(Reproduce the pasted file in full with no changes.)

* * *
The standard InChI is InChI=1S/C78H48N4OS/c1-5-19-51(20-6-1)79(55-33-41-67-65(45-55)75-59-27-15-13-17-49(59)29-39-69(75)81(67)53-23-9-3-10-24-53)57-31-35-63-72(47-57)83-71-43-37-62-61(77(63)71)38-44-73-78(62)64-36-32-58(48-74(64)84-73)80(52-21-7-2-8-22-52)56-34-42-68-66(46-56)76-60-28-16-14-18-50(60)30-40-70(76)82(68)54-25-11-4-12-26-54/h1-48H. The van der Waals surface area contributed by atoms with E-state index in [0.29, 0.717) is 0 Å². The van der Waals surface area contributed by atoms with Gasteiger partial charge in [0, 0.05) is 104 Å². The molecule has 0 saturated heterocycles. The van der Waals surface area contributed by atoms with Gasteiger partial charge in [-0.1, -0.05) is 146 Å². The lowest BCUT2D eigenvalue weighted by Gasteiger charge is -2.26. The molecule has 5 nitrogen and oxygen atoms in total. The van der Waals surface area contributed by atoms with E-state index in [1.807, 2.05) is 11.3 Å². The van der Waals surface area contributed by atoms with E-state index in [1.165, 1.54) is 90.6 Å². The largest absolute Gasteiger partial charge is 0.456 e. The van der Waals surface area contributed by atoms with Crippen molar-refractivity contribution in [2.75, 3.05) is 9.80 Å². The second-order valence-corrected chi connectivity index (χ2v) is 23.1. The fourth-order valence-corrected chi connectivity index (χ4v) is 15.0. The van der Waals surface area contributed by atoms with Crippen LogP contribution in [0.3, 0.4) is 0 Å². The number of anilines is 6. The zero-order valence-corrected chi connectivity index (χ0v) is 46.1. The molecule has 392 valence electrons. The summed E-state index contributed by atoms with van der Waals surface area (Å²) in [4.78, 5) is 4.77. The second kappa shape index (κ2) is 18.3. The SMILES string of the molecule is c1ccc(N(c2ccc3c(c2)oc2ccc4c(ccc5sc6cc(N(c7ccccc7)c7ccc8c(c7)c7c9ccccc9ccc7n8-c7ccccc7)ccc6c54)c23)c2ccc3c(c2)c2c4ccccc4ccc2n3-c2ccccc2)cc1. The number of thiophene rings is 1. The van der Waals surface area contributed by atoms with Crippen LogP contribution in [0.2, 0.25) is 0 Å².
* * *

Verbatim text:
The standard InChI is InChI=1S/C78H48N4OS/c1-5-19-51(20-6-1)79(55-33-41-67-65(45-55)75-59-27-15-13-17-49(59)29-39-69(75)81(67)53-23-9-3-10-24-53)57-31-35-63-72(47-57)83-71-43-37-62-61(77(63)71)38-44-73-78(62)64-36-32-58(48-74(64)84-73)80(52-21-7-2-8-22-52)56-34-42-68-66(46-56)76-60-28-16-14-18-50(60)30-40-70(76)82(68)54-25-11-4-12-26-54/h1-48H. The van der Waals surface area contributed by atoms with E-state index in [0.29, 0.717) is 0 Å². The van der Waals surface area contributed by atoms with Gasteiger partial charge in [0, 0.05) is 104 Å². The molecule has 0 saturated heterocycles. The van der Waals surface area contributed by atoms with Gasteiger partial charge in [-0.1, -0.05) is 146 Å². The lowest BCUT2D eigenvalue weighted by Gasteiger charge is -2.26. The molecule has 5 nitrogen and oxygen atoms in total. The van der Waals surface area contributed by atoms with E-state index in [1.807, 2.05) is 11.3 Å². The van der Waals surface area contributed by atoms with E-state index in [1.165, 1.54) is 90.6 Å². The largest absolute Gasteiger partial charge is 0.456 e. The van der Waals surface area contributed by atoms with Crippen molar-refractivity contribution in [2.75, 3.05) is 9.80 Å². The second-order valence-corrected chi connectivity index (χ2v) is 23.1. The fourth-order valence-corrected chi connectivity index (χ4v) is 15.0. The van der Waals surface area contributed by atoms with Crippen LogP contribution in [0.3, 0.4) is 0 Å². The number of anilines is 6. The zero-order valence-corrected chi connectivity index (χ0v) is 46.1. The molecule has 392 valence electrons. The summed E-state index contributed by atoms with van der Waals surface area (Å²) in [4.78, 5) is 4.77. The second kappa shape index (κ2) is 18.3. The SMILES string of the molecule is c1ccc(N(c2ccc3c(c2)oc2ccc4c(ccc5sc6cc(N(c7ccccc7)c7ccc8c(c7)c7c9ccccc9ccc7n8-c7ccccc7)ccc6c54)c23)c2ccc3c(c2)c2c4ccccc4ccc2n3-c2ccccc2)cc1. The number of thiophene rings is 1. The van der Waals surface area contributed by atoms with Crippen LogP contribution in [0.2, 0.25) is 0 Å².